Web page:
IASB and FASB Playing Nice? I Don't Buy It (Plus a Few Bones for the IFRS Fanboys)

Hey, sorry, I'm going into accounting mode. It's the last CPA exam testing window of the year so I'm full-on CPA Wrangler right now, war paint and all. If you're a CPA exam candidate struggling with the exam, you can always e-mail me (to the right) and don't worry, I don't bite nor do I put you on some spam list for my company. Just want to help. But here's the shameless self-promotion if you're looking for CPA Review.


The IASB and FASB are promising to work together which means there is something afoul afoot, I don't care if it makes me appear paranoid. You would be too if you knew these people.


The International Accounting Standards Board and its U.S. counterpart, the Financial Accounting Standards Board, plan to meet on a monthly basis in order to achieve the goal of converging accounting standards by June 2011.

The chairmen of the two standards-setting boards told attendees at a joint conference of the American Institute of CPAs and the International Accounting Standards Committee Foundation in New York that they will be redoubling their efforts to reconcile the two sets of accounting standards, in some cases by rewriting them entirely over the next year-and-a-half.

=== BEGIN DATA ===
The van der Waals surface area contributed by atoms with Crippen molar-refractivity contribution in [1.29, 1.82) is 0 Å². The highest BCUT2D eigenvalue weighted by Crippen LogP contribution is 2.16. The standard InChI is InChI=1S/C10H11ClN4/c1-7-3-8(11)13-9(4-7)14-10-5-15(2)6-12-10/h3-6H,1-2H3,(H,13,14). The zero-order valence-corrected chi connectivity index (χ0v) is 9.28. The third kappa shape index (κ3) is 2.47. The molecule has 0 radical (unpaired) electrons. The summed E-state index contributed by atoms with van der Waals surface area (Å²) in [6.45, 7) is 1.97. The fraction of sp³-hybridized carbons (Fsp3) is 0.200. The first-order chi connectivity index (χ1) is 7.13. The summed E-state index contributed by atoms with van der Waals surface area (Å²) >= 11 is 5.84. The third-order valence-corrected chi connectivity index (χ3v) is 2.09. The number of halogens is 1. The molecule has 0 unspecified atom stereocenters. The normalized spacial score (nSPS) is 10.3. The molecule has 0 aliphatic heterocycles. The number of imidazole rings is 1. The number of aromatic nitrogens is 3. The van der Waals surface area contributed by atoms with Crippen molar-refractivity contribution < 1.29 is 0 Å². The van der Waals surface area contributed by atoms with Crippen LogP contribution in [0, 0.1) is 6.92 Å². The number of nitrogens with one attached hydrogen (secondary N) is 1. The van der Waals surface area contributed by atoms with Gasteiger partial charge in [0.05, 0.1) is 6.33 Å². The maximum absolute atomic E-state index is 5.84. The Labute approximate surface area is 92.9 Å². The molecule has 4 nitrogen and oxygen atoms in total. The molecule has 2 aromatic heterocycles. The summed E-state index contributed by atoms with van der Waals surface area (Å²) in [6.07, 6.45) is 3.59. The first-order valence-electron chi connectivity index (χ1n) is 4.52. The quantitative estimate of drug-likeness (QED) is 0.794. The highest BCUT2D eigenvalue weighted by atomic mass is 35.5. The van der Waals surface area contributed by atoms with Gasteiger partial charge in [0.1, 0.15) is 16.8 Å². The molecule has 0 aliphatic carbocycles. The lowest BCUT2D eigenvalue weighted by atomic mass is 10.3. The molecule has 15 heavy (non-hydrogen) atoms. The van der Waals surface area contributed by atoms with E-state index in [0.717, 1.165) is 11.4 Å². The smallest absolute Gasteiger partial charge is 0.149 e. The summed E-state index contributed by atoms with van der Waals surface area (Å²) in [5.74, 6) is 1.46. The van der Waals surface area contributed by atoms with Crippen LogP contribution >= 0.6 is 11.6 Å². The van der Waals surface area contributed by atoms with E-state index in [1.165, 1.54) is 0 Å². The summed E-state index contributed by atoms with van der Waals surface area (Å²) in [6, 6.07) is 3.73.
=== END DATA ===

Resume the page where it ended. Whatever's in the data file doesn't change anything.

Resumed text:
IASB Chairman Sir David Tweedie and FASB Chairman Robert Herz held a three-day meeting at FASB headquarters in Norwalk, Conn., earlier this week to try to resolve thorny differences in areas such as fair value measurement, revenue recognition, asset impairment and financial statement presentation.

They reported that they made significant progress and set a series of milestones for when they expect to issue draft standards. In some cases, the IASB will hold off on making public its draft of certain standards until FASB issues its own proposals, in order to avoid confusion among accountants about which set of standards to follow. The boards intend to hold more joint face-to-face meetings, in some cases by video conference, in order to make faster progress.

Hurry up and adopt those international standards before the US gets left behind in the dust. There was a point when GAAP had some level of authority but now everyone is pissed off at us and we better adopt their standards or else we might really get cut off.